It was so exciting when I opened my email recently and saw one from Proven Winners® asking if I’d like to try the At Last® (‘HORcogjil’) rose in our garden. Those of you who have gotten to know me can probably imagine my enthusiastic response and the happy little jig I did. 🙂
I had already heard about AL on the interwebs and I loved the look of it: lovely shades of apricot, peach and gold with prominent stamens on an open, happy looking flower. This is a rose that would fit right in with the type of garden we’re putting together here.
The Proven Winners® website describes At Last® as a fragrant (!) rose that does not need spraying or pruning or fussing whatsoever with a flowering period of spring to frost. Sound too good to be true? I was eager to find out for myself.
AL is a shorter Floribunda, maxing out at about 3′, according to the description, so I figured, with all it’s other attributes, this would be perfect for a low hedge. My thinking is, if it grows well here, then it’s one I could confidently recommend to new rose gardeners. If you haven’t read it already, be sure to check out this post to learn about the challenges of our new garden.
So, the roses arrived and I don’t want to call anyone out, but the distributor who sent them on behalf of PW did a poor job of packing them. They were dehydrated and crushed, with much of the soil in the box and not in the pot. At first I was crestfallen and then I saw the opportunity: let’s see how these roses bounce back from this. “Bounceback” is a trait I assign a mental score to on all of my roses, because, let’s face it, no garden is perfect. There is always some struggle!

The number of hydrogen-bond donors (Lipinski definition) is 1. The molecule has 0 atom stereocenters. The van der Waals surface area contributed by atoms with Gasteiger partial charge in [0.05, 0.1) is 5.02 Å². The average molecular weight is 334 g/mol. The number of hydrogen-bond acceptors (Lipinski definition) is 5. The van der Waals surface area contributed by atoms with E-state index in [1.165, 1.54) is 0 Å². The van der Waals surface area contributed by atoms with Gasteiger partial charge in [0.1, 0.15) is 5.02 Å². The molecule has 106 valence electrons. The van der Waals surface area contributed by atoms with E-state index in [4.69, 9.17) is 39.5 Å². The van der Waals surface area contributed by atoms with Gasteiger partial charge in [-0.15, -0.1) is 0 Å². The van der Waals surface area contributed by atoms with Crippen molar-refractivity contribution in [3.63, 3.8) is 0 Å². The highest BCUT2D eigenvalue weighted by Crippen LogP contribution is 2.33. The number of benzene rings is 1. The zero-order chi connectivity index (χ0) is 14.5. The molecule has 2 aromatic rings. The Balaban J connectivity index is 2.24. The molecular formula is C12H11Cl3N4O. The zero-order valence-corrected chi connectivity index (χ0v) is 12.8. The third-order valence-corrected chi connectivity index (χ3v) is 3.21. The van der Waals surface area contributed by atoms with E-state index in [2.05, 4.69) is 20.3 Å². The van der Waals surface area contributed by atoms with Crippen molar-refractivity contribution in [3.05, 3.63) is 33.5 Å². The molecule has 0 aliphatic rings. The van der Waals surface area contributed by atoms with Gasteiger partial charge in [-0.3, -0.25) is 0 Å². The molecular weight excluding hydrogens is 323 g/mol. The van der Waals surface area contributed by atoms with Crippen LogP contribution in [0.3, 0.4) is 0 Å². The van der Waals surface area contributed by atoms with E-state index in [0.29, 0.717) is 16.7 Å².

Well, this little rose bounced back right away. I did have to build temporary cages around each plant while the roots get established because of some certain naughty chickens that I know so please pardon the mess! They have been steadily producing blooms for the past couple of months and new growth in spite of the: poor soil, slight shade, nearby tree roots, etc. You know, the usual in this garden.
The only thing I’ve noticed that is a negative is one or two of them have shown signs of blackspot. I read a comment on HMF by another gardener who said they eventually pulled theirs for disease issues. I am really hoping that ours just grow out of it as I continue to amend the soil. We’ve also had a ridiculous amount of rain lately. Anyways, I’ll be sure to update everyone on how they do and whether the blackspot gets worse–in which case they’re toast because we don’t tolerate that nonsense–or if it resolves itself. (Remember we don’t spray our roses.)
They’re also planted directly across from a ‘Lady of Shalott’ rose I have in a container. Both AL and LoS are in flower right now and I am amazed at their similarity. Even their fragrance is the same (to my nose, at least.)
Quite a similarity, don’t you think? Something to think about if you already have LoS but are looking to add more of this wonderful color to your garden with other fragrant roses. I also think, because AL stays smaller, it would look so gorgeous in a mixed border with flowers in shades of blue. ‘At Last’ interspersed with Caryopteris? Yummy.
Do you grow this rose? I’d love to know what you think of it!